George R. Smith College

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George R. Smith College

George R. Smith College was a Historically Black College[1] located in Sedalia, Missouri, it was attended by the famed and prolific American ragtime-music piano composer Scott Joplin famous for the piano music piece "Maple Leaf Rag." The institution was associated with the Freedmen's Aid and Southern Education Society of the Methodist Church and played an important role in the lives of young people for several decades.

According to the Encyclopedia of the History of Missouri [2] by Howard Conrad, the building was completed in 1882. The college operated from 1894[3] until it burned down April 26, 1925, after which its assets were merged (in 1933) with the Philander Smith College[4] in Little Rock, Arkansas. A photograph of George R Smith College, with students, can be found among the references listed here.[5]

Alumni[edit]

Presidents[edit]

  • P.A. Cool, 1894-1896
  • E.A. Robertson, 1897-1901
  • I.L. Lowe, 1902-1907
  • A.C. Maclin, 1908-1910
  • J.C. Sherrill, 1911-1912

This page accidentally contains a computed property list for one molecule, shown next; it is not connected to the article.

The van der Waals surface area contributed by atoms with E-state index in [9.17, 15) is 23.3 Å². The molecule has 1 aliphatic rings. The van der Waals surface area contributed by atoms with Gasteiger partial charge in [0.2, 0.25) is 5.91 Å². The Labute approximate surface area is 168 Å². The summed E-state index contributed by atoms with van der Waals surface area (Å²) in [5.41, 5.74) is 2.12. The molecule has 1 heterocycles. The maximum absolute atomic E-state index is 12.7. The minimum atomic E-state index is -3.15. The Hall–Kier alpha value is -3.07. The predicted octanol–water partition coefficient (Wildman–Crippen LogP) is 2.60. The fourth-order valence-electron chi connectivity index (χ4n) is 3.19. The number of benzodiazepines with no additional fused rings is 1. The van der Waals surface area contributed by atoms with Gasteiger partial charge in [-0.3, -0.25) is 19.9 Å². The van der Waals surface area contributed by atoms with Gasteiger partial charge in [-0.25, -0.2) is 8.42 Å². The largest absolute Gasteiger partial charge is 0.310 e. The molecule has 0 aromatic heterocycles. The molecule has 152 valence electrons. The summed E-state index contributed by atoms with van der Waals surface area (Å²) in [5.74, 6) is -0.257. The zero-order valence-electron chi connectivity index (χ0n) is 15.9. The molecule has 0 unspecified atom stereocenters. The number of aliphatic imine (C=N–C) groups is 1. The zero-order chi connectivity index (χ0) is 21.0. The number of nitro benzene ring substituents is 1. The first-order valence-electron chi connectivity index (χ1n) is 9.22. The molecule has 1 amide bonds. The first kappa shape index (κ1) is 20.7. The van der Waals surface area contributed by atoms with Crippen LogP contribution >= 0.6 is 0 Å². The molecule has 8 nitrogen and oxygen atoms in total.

• George Evans, 1913-1914
  • Matthew Simpson Davage, 1915-1916, later served as president of New Haven Institute, Samuel Huston College, Rust College, and Clark University
  • Robert B. Hayes, 1917-1925

References[edit]

  1. ^ "Archived copy". Archived from the original on 2016-03-03. Retrieved 2015-04-22.
  2. ^ Link to the Encyclopedia of the History of Missouri (1901)
  3. ^ Nolen, Rose M. (2010-02-04). "Nolen: Black residents were key in city's growth". Sedalia Democrat. Archived from the original on 2011-07-16.
  4. ^ Soul of America article on Philander Smith College
  5. ^ Photograph of George R Smith College and students (c. 1900)
  6. ^ Widder, Keith R. (2005). Michigan Agricultural College: The Evolution of a Land-Grant Philosophy, 1855-1925. East Lansing: Michigan State University Press. pp. 94, 346–348. ISBN 0870137344.
  7. ^ "Scott Joplin (c. 1868 – 1917)". State Historical Society of Missouri. Retrieved 2017-03-16.
  8. ^ "The Incoming President" (PDF). Journal of the National Medical Association. 34 (5): 177. 1942. PMC 2625055. PMID 20893114.

External links[edit]

Coordinates: 38°43′N 93°13′W / 38.72°N 93.22°W / 38.72; -93.22